Listen to this article
This is an experimental feature. Give us your feedback. Thank you for your feedback.
What do you think?
Sign up to receive FirstFT by email here
Apple’s main supplier in Asia has been employing Chinese students illegally working overtime to assemble the iPhone X as production delays have left Apple struggling to catch up with demand.
Six high school students told the Financial Times they routinely work 11-hour days assembling the iPhone X at a Foxconn factory in Zhengzhou, which constitutes illegal overtime for student interns under Chinese law. The students said they were told that a three-month working stint at the factory was required “work experience” that they had to complete to graduate. Apple confirmed instances of student interns working overtime, but said they worked voluntarily. (FT)
In the news
Mugabe steps down
Zimbabwe president Robert Mugabe resigned, ending his 37-year rule on Tuesday, six days after the military took over the country and placed the world’s oldest leader under house arrest. (FT)
North Korea sanctions
The US has imposed more sanctions on North Korea as well as on Chinese firms that trade with Pyongyang. The new sanctions on one Chinese individual and four Chinese trading companies, among others, are a part of the US campaign to convince North Korea to abandon its missile and nuclear weapons programs. (FT)
Trump-appointed US regulators unveiled a proposal that would give internet providers “broad powers” to decide what websites and online services their customers can use and at what cost. The vote on the plan could reshape the entire digital ecosystem. (WaPo, FT)
State Department revolt
A group of around a dozen US State Department officials have taken the unusual step of formally accusing secretary of state Rex Tillerson of violating a federal law designed to prevent foreign militaries from using child soldiers. (Reuters)
US yield curve flattens
The US yield curve has hit its flattest point since 2007, dropping below the 1 per cent mark for the first time in a decade. The flattening has sparked concerns that the post-crisis economic expansion may be approaching its end. (FT)
AT&T and Time Warner
The US Department of Justice’s move to block AT&T’s $85.4bn takeover of Time Warner has prompted the telecoms group’s chief to warn the Trump administration’s decision would have a chilling effect on dealmaking. Lawyers have said they see few precedents for the justice department’s intervention. (FT)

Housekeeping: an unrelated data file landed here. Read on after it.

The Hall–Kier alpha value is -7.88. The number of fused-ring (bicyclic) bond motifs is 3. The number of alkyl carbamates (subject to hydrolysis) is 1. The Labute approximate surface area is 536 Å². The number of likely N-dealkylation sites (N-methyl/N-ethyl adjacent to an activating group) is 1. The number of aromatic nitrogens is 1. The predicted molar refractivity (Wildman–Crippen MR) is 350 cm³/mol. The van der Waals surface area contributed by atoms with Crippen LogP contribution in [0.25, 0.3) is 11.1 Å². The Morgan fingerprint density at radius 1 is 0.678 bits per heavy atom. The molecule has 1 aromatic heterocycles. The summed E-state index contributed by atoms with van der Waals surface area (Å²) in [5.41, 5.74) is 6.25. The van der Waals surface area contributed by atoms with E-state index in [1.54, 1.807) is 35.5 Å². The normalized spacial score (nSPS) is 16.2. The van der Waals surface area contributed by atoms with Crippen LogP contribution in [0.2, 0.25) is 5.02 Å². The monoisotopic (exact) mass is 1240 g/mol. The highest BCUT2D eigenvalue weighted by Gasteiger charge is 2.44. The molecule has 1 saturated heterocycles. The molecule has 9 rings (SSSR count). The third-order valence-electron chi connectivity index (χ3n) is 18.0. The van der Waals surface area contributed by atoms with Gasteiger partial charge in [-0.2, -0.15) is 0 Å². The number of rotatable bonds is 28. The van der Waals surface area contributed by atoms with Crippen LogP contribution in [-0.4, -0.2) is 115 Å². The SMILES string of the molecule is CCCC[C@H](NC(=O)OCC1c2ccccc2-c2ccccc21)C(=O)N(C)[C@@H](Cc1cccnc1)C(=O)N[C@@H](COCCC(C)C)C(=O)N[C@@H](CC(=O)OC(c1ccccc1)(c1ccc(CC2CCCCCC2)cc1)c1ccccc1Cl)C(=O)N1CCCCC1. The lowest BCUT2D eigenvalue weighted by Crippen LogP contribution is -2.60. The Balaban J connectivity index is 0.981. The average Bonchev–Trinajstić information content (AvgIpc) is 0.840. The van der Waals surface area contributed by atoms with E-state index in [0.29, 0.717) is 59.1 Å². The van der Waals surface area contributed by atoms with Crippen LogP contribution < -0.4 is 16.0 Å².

Turkey’s central bank took steps on Tuesday to support its currency after the lira fell to a record low. But the bank faces an uphill battle to win investors’ trust as it confronts political interference, deteriorating US relations and rising inflation. Meanwhile, the Swedish krona fell to and bounced back from a crisis-era milestone as it faces pressure from soft inflation data and worries about the housing market. (FT)
The day ahead
British chancellor Philip Hammond will deliver his second budget amid tight public finances and political instability at the top of Theresa May’s government.
The US Federal Reserve’s Federal Open Market Committee releases the minutes from its October policy meeting when it kept rates unchanged.
Keep up with the important business, economic and political stories in the coming days with the FT’s Week Ahead.
What we’re reading
China in Africa
The crisis in Zimbabwe has turned the spotlight on China’s role in Africa, which has become a testing ground for Chinese foreign policy. (FT)
A plan for plutocrats
The tax bill going through Congress demonstrates Republicans’ primary objectives, says the FT’s Martin Wolf, which are to shift resources from the bottom and middle classes to the very top. But how is it that a party with these objectives has successfully gained power? (FT)
Google collecting location data
Phones running Android software gather users’ location data and send it back to Google even when users actively turn off location services, haven’t used any apps and haven’t inserted a SIM card. Google confirmed the finding to Quartz. (Quartz)
‘An average of one sexual comment every quarter’
The wave of sexual harassment scandals continues to spread, with journalist Charlie Rose fired from CBS and Glenn Thrush suspended from the New York Times. Nearly 100 women and men have told the FT about their own experiences of inappropriate behaviour in the workplace. The responses have been edited to remove any identifying aspects. (FT, Vox)
Nearly one in four Syrians live in exile after six years of war, but life has changed drastically for those who have stayed in Damascus, according to a reporter with a rare journalist visa. (NYT)
Video of the day
Merkel’s political options explained The German chancellor faces a tough decision on what to do next. What are her options? (FT)